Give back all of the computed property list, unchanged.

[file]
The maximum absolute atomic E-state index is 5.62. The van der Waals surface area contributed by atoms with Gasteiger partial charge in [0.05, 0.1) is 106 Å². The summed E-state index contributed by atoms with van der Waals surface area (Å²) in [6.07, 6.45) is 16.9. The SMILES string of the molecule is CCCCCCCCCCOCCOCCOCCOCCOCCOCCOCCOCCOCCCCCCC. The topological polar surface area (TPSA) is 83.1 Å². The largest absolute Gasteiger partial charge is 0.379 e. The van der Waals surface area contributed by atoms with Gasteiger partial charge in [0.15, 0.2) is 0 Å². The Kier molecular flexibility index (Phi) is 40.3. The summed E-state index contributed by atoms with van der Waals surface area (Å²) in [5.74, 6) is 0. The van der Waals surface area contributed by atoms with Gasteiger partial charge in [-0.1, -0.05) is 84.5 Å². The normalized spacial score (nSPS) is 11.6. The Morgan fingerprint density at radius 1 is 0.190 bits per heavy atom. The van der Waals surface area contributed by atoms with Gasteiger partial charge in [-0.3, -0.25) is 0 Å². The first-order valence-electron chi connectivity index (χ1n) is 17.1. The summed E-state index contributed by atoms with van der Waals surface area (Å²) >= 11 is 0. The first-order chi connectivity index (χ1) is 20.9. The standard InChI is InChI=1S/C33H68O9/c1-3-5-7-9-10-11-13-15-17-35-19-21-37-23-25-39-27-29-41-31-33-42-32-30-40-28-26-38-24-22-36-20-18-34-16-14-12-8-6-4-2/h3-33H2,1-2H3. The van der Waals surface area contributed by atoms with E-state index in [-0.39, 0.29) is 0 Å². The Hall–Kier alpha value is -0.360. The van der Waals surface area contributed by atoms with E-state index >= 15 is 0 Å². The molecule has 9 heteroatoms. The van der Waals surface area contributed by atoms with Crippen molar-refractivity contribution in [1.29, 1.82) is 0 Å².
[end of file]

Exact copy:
The maximum absolute atomic E-state index is 5.62. The van der Waals surface area contributed by atoms with Gasteiger partial charge in [0.05, 0.1) is 106 Å². The summed E-state index contributed by atoms with van der Waals surface area (Å²) in [6.07, 6.45) is 16.9. The SMILES string of the molecule is CCCCCCCCCCOCCOCCOCCOCCOCCOCCOCCOCCOCCCCCCC. The topological polar surface area (TPSA) is 83.1 Å². The largest absolute Gasteiger partial charge is 0.379 e. The van der Waals surface area contributed by atoms with Gasteiger partial charge in [0.15, 0.2) is 0 Å². The Kier molecular flexibility index (Phi) is 40.3. The summed E-state index contributed by atoms with van der Waals surface area (Å²) in [5.74, 6) is 0. The van der Waals surface area contributed by atoms with Gasteiger partial charge in [-0.1, -0.05) is 84.5 Å². The normalized spacial score (nSPS) is 11.6. The Morgan fingerprint density at radius 1 is 0.190 bits per heavy atom. The van der Waals surface area contributed by atoms with Gasteiger partial charge in [-0.3, -0.25) is 0 Å². The first-order valence-electron chi connectivity index (χ1n) is 17.1. The summed E-state index contributed by atoms with van der Waals surface area (Å²) >= 11 is 0. The first-order chi connectivity index (χ1) is 20.9. The standard InChI is InChI=1S/C33H68O9/c1-3-5-7-9-10-11-13-15-17-35-19-21-37-23-25-39-27-29-41-31-33-42-32-30-40-28-26-38-24-22-36-20-18-34-16-14-12-8-6-4-2/h3-33H2,1-2H3. The van der Waals surface area contributed by atoms with E-state index in [-0.39, 0.29) is 0 Å². The Hall–Kier alpha value is -0.360. The van der Waals surface area contributed by atoms with E-state index >= 15 is 0 Å². The molecule has 9 heteroatoms. The van der Waals surface area contributed by atoms with Crippen molar-refractivity contribution in [1.29, 1.82) is 0 Å².